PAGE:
About the Oregon Historical Society
For more than a century, the Oregon Historical Society has served as the state's collective memory, preserving a vast collection of artifacts, photographs, maps, manuscript materials, books, films, and oral histories. Our research library, museum, digital platforms & website (www.ohs.org), educational programming, and historical journal make Oregon's history open and accessible to all. We exist because history is powerful, and because a history as deep and rich as Oregon's cannot be contained within a single story or point of view.

Five Fingers of Unk
Five Fingers of Unk
Lifting As We Climb, a Documentary on Portland Hip Hop, Premieres Friday, February 10 at the Oregon Historical Society (Photo) - 02/06/17

Portland, OR -- Join director Michael T. Agnew and the Oregon Historical Society for the world premiere of the original film Lifting As We Climb, a hip hop documentary that examines the history and social impact of Portland hip hop through archival footage and commentary from the industry's leading emcees, dee jays, producers, and executives. Nationally renowned DJ "Chillest Illest" provides narration; the film was written, directed, and produced by Michael T. Agnew. Join the filmmaker and special guests Cool Nutz, Smurf Luchiano, Myg, Brotha Luv, and Lady Love for the world premiere of this important record of Portland history!

The premiere takes place this Friday, February 10 at the Oregon Historical Society (1200 SW Park Avenue, Portland). Doors open at 6pm; the program begins at 7pm. Light refreshments will be provided. Watch the film's trailer on YouTube (https://youtu.be/elCGCZVX72o).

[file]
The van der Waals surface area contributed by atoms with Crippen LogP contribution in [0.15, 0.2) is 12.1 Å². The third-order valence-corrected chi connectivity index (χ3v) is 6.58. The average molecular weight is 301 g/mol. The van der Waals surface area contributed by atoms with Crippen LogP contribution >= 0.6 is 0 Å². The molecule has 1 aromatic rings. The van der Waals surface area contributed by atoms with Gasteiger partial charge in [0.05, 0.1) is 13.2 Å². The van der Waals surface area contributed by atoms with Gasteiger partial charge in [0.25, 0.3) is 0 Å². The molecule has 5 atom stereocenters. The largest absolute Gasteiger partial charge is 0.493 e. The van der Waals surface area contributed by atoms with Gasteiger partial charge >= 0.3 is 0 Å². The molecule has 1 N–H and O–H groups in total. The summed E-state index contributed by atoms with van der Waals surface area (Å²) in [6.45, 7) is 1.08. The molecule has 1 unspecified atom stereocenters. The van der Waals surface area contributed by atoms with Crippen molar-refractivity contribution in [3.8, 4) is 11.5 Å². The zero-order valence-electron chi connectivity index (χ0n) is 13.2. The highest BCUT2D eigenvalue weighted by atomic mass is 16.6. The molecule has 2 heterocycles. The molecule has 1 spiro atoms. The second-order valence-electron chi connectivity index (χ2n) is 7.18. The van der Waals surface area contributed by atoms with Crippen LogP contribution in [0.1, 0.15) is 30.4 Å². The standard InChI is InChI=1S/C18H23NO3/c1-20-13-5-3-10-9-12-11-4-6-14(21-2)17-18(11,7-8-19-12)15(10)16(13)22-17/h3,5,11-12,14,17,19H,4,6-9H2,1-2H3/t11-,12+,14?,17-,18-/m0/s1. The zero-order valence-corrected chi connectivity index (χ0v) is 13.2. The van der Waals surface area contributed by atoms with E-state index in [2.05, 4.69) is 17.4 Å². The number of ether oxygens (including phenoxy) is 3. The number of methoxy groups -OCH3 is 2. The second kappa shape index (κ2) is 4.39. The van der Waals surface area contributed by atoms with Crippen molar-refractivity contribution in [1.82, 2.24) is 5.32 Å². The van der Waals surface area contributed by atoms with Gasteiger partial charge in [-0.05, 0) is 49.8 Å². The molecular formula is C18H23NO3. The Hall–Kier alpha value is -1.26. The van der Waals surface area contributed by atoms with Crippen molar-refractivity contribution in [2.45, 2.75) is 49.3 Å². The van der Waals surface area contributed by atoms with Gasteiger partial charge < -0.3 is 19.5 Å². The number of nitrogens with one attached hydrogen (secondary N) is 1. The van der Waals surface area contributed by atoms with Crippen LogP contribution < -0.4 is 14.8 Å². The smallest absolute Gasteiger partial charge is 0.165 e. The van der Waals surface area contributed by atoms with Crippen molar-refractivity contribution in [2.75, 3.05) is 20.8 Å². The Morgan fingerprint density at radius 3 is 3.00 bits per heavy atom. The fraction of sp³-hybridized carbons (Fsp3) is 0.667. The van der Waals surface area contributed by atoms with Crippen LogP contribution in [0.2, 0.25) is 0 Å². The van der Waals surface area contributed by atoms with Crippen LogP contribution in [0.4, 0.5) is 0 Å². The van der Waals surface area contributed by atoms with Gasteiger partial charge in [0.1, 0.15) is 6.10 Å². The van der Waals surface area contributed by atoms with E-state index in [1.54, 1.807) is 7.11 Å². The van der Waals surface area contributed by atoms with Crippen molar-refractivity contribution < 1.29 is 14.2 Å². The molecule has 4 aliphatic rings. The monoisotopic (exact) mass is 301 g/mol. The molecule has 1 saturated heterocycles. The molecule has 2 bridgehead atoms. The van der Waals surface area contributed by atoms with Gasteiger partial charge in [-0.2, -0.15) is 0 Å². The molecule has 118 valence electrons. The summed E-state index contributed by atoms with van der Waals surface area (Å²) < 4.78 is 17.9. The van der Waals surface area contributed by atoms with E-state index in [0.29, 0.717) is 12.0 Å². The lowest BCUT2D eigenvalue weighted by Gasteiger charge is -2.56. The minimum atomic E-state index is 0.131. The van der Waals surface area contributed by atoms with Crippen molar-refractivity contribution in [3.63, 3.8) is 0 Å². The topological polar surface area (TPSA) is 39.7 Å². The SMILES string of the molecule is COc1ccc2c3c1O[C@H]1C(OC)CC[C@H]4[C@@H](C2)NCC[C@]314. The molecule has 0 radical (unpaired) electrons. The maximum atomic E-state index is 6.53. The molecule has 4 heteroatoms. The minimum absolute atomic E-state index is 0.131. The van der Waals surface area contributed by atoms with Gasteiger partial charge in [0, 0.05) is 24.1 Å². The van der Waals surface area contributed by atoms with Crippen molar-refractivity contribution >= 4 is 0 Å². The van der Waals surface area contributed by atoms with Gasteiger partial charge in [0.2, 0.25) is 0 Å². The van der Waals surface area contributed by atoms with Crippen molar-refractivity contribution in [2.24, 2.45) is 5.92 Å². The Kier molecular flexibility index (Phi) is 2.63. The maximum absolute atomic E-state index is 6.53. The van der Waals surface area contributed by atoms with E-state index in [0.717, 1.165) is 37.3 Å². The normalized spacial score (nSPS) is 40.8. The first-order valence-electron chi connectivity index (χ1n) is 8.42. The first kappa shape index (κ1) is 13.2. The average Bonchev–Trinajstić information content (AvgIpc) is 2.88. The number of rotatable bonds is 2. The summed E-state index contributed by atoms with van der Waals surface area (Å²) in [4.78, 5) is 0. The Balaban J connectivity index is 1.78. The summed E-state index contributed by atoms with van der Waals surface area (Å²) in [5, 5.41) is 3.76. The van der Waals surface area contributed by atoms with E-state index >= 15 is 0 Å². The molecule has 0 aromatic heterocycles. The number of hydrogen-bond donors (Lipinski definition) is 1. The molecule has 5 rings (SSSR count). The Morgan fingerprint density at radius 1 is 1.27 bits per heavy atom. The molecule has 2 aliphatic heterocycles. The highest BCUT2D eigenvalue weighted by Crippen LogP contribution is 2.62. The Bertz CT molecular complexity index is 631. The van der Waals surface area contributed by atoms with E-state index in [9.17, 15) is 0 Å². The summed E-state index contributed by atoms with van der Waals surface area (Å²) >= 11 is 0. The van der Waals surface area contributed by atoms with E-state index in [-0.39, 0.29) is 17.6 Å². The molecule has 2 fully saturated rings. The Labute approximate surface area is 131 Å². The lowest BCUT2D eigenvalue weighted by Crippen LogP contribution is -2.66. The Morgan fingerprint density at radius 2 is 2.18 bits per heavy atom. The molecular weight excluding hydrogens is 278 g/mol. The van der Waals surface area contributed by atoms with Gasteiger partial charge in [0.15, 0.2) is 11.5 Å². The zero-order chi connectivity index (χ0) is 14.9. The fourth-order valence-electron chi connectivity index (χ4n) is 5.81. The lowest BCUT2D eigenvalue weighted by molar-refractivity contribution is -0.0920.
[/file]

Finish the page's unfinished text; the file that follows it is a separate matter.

Just like New York, Philadelphia, DC, and Atlanta, Portland has evolved with hip hop music. Covering different periods of Portland's hip hop scene, this documentary will take viewers to where some believe it all began. Topics include the early days, KBOO, record stores, and the PO Hop festival, as well as discussions about the music industry as a whole and how many individuals contributed in branding Portland hip hop. Violence in clubs and venues has provided challenges for local shows, threatening the income for many in the Portland hip hop industry. Questions include whether Portland hip hop will survive this violence and what can be done to help relations between Portland hip hop, local communities, and police agencies.

When asked why he decided to make this documentary, Agnew said, "This film is based on a college term paper. It made a great impact on the class. While studying to write the article, I went to various libraries around Portland and could not find much about Portland hip hop. I want people to be informed of the hard work, dedication, and sacrifice that many individuals put into Portland hip hop culture. When they were break dancing and rapping in New York in 1977, so was Portland."